No mark on the side that I can tell, ha! But now what I'm experiencing is that it disconnect and disappears from my system after playing music for a period of time. I have to unplug it and replug it in, or I have to re-setup. Has anyone had to do this before?
How long does it take before it disappears? If you don't actually play any music does it remain visible in your Sonos controller?
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Next time it disappears submit a diagnostic if you have any other Sonos devices to do that from.

Amy odd light blinking / colors from the status light? https://support.sonos.com/s/article/226?language=en_US

Have you tried connecting it to Ethernet to see if the problem is with the WiFi connection?
Next time it disappears submit a diagnostic if you have any other Sonos devices to do that from.

Amy odd light blinking / colors from the status light? https://support.sonos.com/s/article/226?language=en_US

Have you tried connecting it to Ethernet to see if the problem is with the WiFi connection?


Hi! When it stops playing, it does appear to continue playing on my controllers even though you cannot hear it and my Alexa echo dots thinks that room is still playing too. No strange blinking lights. And yes, tried direct internet tie in.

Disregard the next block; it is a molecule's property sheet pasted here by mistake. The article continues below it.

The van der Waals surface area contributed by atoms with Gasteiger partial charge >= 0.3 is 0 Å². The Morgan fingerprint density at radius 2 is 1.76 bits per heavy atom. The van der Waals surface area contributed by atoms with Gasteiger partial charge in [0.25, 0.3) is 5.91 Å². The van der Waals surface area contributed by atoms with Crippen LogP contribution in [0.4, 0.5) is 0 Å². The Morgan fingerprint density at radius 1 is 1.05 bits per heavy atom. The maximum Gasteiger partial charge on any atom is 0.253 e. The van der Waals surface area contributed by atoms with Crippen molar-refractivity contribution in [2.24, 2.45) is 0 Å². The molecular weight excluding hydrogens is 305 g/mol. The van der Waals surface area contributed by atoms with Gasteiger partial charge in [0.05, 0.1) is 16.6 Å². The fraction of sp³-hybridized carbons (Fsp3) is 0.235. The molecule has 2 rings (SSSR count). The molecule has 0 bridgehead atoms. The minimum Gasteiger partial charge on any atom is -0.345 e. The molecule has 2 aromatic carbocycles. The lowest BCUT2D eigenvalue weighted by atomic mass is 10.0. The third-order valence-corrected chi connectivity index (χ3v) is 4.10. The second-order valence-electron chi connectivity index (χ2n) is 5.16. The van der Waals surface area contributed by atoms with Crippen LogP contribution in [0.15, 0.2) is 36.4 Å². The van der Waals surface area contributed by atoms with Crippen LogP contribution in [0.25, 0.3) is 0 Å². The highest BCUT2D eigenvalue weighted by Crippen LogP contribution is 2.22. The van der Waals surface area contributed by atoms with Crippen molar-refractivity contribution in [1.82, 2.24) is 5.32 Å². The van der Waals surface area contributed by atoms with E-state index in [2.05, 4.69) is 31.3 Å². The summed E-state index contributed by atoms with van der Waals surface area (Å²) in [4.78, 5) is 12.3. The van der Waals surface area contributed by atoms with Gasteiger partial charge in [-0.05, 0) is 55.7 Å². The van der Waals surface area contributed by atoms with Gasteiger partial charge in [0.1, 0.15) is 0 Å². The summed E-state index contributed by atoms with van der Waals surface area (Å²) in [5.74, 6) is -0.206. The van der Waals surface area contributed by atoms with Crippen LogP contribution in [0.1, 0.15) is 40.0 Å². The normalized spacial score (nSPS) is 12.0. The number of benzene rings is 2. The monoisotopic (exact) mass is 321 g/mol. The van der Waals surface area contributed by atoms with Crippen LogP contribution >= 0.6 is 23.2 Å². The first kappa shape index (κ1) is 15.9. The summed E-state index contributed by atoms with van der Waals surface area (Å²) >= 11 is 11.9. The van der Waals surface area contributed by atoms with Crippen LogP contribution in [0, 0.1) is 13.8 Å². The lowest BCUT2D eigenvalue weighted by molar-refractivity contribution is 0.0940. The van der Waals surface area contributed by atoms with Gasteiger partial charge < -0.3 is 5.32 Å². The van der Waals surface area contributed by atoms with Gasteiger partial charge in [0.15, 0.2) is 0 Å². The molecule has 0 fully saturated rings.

How long does it take before it disappears? If you don't actually play any music does it remain visible in your Sonos controller?
The amount of time varies but usually just under one minute. Sometimes it stays visible in the controller but the controller and all other controllers such as Alexa thinks it’s still playing. Other times it disappears from the controller entirely.
Maybe a faulty power cord? It is pushed right in? As suggested a diagnostic is best bet from here.
When music is playing, a controller doesn't stay in continuous contact with a player. The player can quietly expire, yet the controller will continue to show it playing ... at least for a time.

I was curious to know whether it was the actual playing of the music which was upsetting the ZP, in which case I would suspect a hardware fault. Increased temperature could be causing an aged component to go out of spec.

If the ZP drops off the network even when left idle it might suggest a network issue, such as a simple IP conflict which a full network restart should resolve. An IP issue would usually cause a player to come and go though. If, after a while, it just vanishes I fear it could again be hardware related.

To be perfectly frank, given that this was advertised as a Connect:Amp at this point I'd be reaching for the 'Item not as described' button on eBay and looking for a refund.
There is a ZP100 failure mode that will result in similar symptoms and I've seen this cause other network issues.

As a quick diagnosic and possible workaround, wire the unit to your network. If there is wireless interference or a defective ZP100 radio, the wired connection will get you going.

Note that there is another ZP100 failure mode that disconnects the network ports from other parts of the player.

My ZP100's are still working and are from the original production run.

Wireless interference leaves clear tracks in the diagnostics.